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Why good people do bad environmental things

/ Elizabeth R. DeSombre.
New York : Oxford University Press, 2018. x, 252 pages.

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Review from Choice Reviews:

This volume combines psychological, economic, and environmental approaches to offer a unique perspective on environmental policy. Addressing the widespread polarization over global climate change, DeSombre argues that nobody intends bad environmental effects. They occur when actions produce "externalities," or unintended consequences. Focus on confronting or educating individuals about environmental concerns, DeSombre contends, delivers poor or counterproductive results. These and other themes are explored in a tightly organized book featuring factors such as social structures, extrinsic versus intrinsic factors, positive incentivization (e.g., subsidy), negative incentivization (e.g., regulation), attitudes, and scientific knowledge. Despite DeSombre's stance on the limited benefits of environmental education as a tool for change, she does not advocate for avoiding new scientific knowledge; she believes problems arise when the focus is on changing people's minds on an individual basis. Documented with 30 pages of notes and 26 pages of references, the book is an excellent resource for readers concerned about environmental policy. The only major omission noted is that member nations of the European Union avoided US-style polarization by recognizing the same key practical issues covered in the book when they adopted more cooperative environmental policies in the 1990s. Summing Up: Highly recommended.

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The return of the moguls : how Jeff Bezos and John Henry are remaking newspapers for the twenty-first century

/ Dan Kennedy.
Lebanon, NH : ForeEdge, an imprint of University Press of New England, 2018. 281 pages.

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From Library Journal Reviews:

Kennedy ably documents financial stresses on newspapers and offers an insider's perspective of the industry's past and future. With the advent of the Internet, newspapers faced financial and journalistic challenges that remain unresolved. Early on, papers posted content online for free—a decision that continues to decimate the bottom line, as customers resist subscribing to publications without user-friendly, digital platforms. Kennedy maintains that the newspaper mogul, a modern-day William Randolph Hearst, may be the salvation of the industry, but often is not. With deep pockets to offset the decline in ad revenue, the moguls wrestle with strategies to maintain journalism's "custodial" role in a world of fake news. Aligning with nonprofits is an ongoing experiment of papers in Philadelphia and Burlington, VT. The author maintains that Washington Post owner Jeff Bezos offers the best hope for survival of investigative, quality journalism in a digital world. VERDICT This analytical and predictive book will be of equal interest to lifetime consumers of printed news as well those more familiar with digital platforms.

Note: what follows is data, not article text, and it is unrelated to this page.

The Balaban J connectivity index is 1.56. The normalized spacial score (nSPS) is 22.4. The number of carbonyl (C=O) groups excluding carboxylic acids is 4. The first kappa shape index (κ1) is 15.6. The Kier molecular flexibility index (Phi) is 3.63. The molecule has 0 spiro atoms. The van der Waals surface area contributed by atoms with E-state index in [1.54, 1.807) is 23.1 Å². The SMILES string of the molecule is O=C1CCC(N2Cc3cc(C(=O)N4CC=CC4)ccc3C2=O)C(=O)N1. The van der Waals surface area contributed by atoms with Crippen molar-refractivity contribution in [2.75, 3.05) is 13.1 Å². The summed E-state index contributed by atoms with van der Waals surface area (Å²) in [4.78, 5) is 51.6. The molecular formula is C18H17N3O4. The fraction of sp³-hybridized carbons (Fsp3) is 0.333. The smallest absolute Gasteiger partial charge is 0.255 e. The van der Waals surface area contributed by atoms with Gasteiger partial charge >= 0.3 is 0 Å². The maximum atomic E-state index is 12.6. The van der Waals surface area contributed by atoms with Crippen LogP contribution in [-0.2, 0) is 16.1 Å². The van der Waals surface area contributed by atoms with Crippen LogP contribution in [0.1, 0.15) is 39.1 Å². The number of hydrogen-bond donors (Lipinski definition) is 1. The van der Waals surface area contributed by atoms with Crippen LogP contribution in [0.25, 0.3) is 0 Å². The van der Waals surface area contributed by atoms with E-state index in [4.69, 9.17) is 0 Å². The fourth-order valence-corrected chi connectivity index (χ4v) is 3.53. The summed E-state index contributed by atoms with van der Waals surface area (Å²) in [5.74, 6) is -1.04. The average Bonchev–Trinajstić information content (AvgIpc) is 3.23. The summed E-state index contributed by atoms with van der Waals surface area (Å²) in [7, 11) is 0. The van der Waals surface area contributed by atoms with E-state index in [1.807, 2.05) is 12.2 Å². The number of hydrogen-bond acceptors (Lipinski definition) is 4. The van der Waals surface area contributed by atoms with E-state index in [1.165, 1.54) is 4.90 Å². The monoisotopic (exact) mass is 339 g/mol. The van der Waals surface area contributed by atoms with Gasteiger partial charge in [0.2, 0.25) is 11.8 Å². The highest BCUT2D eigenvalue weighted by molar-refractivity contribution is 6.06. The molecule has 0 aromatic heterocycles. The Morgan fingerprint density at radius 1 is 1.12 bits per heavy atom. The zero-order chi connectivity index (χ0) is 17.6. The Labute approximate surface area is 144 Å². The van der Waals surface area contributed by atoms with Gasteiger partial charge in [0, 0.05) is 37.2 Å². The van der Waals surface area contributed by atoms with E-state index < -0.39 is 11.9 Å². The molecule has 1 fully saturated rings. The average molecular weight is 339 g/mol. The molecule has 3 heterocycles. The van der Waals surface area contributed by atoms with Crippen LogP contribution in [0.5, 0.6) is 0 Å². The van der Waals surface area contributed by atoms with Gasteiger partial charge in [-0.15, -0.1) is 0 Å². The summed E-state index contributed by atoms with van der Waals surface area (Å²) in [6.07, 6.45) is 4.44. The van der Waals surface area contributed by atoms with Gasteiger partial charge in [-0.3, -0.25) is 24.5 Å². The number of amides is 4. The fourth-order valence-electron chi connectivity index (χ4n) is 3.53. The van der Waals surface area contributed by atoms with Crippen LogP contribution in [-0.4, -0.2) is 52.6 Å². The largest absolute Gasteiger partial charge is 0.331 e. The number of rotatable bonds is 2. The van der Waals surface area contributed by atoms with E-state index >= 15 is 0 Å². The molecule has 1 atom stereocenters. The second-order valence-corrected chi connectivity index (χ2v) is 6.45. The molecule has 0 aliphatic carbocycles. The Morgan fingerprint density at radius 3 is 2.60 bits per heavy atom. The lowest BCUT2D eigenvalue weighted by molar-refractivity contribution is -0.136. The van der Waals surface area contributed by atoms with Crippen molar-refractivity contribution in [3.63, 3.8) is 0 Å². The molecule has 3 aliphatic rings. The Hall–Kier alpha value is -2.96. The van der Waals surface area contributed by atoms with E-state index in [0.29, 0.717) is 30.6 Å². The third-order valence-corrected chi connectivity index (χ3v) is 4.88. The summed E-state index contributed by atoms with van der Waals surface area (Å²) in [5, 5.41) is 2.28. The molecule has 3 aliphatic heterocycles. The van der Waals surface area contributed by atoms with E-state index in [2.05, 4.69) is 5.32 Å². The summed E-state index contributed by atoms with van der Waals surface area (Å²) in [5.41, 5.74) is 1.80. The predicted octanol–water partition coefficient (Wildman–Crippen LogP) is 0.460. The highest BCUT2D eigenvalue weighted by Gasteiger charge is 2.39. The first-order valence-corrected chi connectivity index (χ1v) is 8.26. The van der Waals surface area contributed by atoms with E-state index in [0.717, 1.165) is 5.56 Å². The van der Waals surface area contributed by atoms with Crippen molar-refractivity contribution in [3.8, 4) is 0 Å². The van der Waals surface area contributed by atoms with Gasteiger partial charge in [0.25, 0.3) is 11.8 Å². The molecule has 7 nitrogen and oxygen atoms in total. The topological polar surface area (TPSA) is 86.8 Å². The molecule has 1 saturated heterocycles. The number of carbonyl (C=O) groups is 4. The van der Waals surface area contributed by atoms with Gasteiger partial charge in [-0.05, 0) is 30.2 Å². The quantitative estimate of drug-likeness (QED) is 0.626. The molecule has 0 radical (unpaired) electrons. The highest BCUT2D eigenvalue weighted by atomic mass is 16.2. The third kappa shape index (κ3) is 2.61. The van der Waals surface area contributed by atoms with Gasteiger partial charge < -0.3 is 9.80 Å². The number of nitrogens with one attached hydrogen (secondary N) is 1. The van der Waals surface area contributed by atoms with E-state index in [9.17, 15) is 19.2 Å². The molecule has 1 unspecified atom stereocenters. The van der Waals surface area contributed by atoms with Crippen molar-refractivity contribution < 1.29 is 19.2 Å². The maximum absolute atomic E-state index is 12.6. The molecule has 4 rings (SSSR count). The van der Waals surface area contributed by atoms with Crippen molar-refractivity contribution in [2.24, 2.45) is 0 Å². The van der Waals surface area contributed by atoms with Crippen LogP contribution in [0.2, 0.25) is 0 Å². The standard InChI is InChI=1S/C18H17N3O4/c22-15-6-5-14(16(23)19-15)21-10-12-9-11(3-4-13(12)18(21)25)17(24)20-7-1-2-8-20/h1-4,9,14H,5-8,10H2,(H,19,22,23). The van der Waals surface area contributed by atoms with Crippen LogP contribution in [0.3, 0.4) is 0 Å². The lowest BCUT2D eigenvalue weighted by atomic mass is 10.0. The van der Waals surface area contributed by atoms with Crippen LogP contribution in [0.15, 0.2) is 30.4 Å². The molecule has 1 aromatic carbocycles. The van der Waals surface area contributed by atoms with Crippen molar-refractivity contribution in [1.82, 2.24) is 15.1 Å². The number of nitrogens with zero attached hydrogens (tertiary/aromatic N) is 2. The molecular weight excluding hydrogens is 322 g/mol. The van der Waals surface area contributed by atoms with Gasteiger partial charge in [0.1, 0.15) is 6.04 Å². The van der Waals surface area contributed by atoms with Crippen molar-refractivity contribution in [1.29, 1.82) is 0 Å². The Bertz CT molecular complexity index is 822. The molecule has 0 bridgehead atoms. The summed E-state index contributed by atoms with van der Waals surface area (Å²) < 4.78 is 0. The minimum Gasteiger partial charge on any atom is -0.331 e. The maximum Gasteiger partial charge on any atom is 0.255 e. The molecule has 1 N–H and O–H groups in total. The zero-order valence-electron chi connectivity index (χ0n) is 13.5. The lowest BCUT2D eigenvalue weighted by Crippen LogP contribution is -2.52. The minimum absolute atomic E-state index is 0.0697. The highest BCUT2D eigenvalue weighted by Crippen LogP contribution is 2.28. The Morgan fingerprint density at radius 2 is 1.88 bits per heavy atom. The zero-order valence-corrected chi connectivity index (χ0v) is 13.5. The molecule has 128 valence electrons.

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La Sélection de nouveaux titres indique des nouveaux documents de la collection de la Bibliothèque. Elle est publiée tous les mois. Ces documents peuvent être empruntés par le personnel du gouvernement du Manitoba par l'entremise de notre catalogue, par courriel (legislative_library@gov.mb.ca) ou par téléphone (au 204 945-4330). Le public peut également les emprunter par l'intermédiaire des services de prêt entre bibliothèques de leur bibliothèque.

Pour plus de renseignements sur la Sélection de nouveaux titres, appelez-nous au 204 945-6384 ou envoyez-nous un courriel à leglibraryservices@gov.mb.ca